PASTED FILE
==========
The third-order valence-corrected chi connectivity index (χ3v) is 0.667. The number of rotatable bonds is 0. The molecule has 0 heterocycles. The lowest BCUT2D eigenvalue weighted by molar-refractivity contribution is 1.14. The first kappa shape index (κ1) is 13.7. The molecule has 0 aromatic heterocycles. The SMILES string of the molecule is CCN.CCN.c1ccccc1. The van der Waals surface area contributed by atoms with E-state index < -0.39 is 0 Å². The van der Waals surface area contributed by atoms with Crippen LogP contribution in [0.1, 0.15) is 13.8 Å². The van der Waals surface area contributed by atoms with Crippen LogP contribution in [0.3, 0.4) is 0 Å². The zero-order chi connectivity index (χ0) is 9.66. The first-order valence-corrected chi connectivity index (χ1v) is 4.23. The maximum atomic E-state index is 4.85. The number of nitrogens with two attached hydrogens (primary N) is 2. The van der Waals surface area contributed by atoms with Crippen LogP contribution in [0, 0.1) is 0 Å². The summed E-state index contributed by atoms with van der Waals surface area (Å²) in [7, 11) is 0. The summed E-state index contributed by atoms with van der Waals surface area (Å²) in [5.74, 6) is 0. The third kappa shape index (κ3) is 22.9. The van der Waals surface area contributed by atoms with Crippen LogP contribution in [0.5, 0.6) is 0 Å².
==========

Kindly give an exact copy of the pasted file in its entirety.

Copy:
The third-order valence-corrected chi connectivity index (χ3v) is 0.667. The number of rotatable bonds is 0. The molecule has 0 heterocycles. The lowest BCUT2D eigenvalue weighted by molar-refractivity contribution is 1.14. The first kappa shape index (κ1) is 13.7. The molecule has 0 aromatic heterocycles. The SMILES string of the molecule is CCN.CCN.c1ccccc1. The van der Waals surface area contributed by atoms with E-state index < -0.39 is 0 Å². The van der Waals surface area contributed by atoms with Crippen LogP contribution in [0.1, 0.15) is 13.8 Å². The van der Waals surface area contributed by atoms with Crippen LogP contribution in [0.3, 0.4) is 0 Å². The zero-order chi connectivity index (χ0) is 9.66. The first-order valence-corrected chi connectivity index (χ1v) is 4.23. The maximum atomic E-state index is 4.85. The number of nitrogens with two attached hydrogens (primary N) is 2. The van der Waals surface area contributed by atoms with Crippen LogP contribution in [0, 0.1) is 0 Å². The summed E-state index contributed by atoms with van der Waals surface area (Å²) in [7, 11) is 0. The summed E-state index contributed by atoms with van der Waals surface area (Å²) in [5.74, 6) is 0. The third kappa shape index (κ3) is 22.9. The van der Waals surface area contributed by atoms with Crippen LogP contribution in [0.5, 0.6) is 0 Å².